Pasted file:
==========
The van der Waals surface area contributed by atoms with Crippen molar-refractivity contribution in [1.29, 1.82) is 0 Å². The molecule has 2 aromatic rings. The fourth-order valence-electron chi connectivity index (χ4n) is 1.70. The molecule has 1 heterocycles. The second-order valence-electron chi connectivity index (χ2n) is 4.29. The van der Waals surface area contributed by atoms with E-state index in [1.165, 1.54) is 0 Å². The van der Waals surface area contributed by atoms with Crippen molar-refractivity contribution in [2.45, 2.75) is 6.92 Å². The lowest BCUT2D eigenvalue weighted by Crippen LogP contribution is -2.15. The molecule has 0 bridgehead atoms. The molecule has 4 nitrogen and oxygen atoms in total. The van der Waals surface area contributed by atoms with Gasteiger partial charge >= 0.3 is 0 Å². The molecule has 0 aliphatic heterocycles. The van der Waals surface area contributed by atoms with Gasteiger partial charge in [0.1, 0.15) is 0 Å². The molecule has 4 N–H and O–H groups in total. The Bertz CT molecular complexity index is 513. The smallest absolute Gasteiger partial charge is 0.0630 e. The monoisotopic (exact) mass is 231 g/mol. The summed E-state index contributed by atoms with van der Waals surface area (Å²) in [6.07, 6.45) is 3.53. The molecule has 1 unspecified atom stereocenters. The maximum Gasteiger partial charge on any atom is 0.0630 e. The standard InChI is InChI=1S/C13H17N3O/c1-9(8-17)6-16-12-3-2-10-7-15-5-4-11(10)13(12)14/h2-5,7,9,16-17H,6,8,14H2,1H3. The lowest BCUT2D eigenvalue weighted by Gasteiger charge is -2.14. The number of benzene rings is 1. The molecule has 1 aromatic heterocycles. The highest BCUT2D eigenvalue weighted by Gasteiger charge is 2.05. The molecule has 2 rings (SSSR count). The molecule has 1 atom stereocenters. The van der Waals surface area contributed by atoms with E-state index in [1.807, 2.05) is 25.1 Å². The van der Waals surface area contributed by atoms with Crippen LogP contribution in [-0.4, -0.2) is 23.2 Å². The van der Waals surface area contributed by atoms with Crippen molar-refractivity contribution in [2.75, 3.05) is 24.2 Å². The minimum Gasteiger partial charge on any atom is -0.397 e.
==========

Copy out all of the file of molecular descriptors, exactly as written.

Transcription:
The van der Waals surface area contributed by atoms with Crippen molar-refractivity contribution in [1.29, 1.82) is 0 Å². The molecule has 2 aromatic rings. The fourth-order valence-electron chi connectivity index (χ4n) is 1.70. The molecule has 1 heterocycles. The second-order valence-electron chi connectivity index (χ2n) is 4.29. The van der Waals surface area contributed by atoms with E-state index in [1.165, 1.54) is 0 Å². The van der Waals surface area contributed by atoms with Crippen molar-refractivity contribution in [2.45, 2.75) is 6.92 Å². The lowest BCUT2D eigenvalue weighted by Crippen LogP contribution is -2.15. The molecule has 0 bridgehead atoms. The molecule has 4 nitrogen and oxygen atoms in total. The van der Waals surface area contributed by atoms with Gasteiger partial charge >= 0.3 is 0 Å². The molecule has 0 aliphatic heterocycles. The van der Waals surface area contributed by atoms with Gasteiger partial charge in [0.1, 0.15) is 0 Å². The molecule has 4 N–H and O–H groups in total. The Bertz CT molecular complexity index is 513. The smallest absolute Gasteiger partial charge is 0.0630 e. The monoisotopic (exact) mass is 231 g/mol. The summed E-state index contributed by atoms with van der Waals surface area (Å²) in [6.07, 6.45) is 3.53. The molecule has 1 unspecified atom stereocenters. The maximum Gasteiger partial charge on any atom is 0.0630 e. The standard InChI is InChI=1S/C13H17N3O/c1-9(8-17)6-16-12-3-2-10-7-15-5-4-11(10)13(12)14/h2-5,7,9,16-17H,6,8,14H2,1H3. The lowest BCUT2D eigenvalue weighted by Gasteiger charge is -2.14. The number of benzene rings is 1. The molecule has 1 aromatic heterocycles. The highest BCUT2D eigenvalue weighted by Gasteiger charge is 2.05. The molecule has 2 rings (SSSR count). The molecule has 1 atom stereocenters. The van der Waals surface area contributed by atoms with E-state index in [1.807, 2.05) is 25.1 Å². The van der Waals surface area contributed by atoms with Crippen LogP contribution in [-0.4, -0.2) is 23.2 Å². The van der Waals surface area contributed by atoms with Crippen molar-refractivity contribution in [2.75, 3.05) is 24.2 Å². The minimum Gasteiger partial charge on any atom is -0.397 e.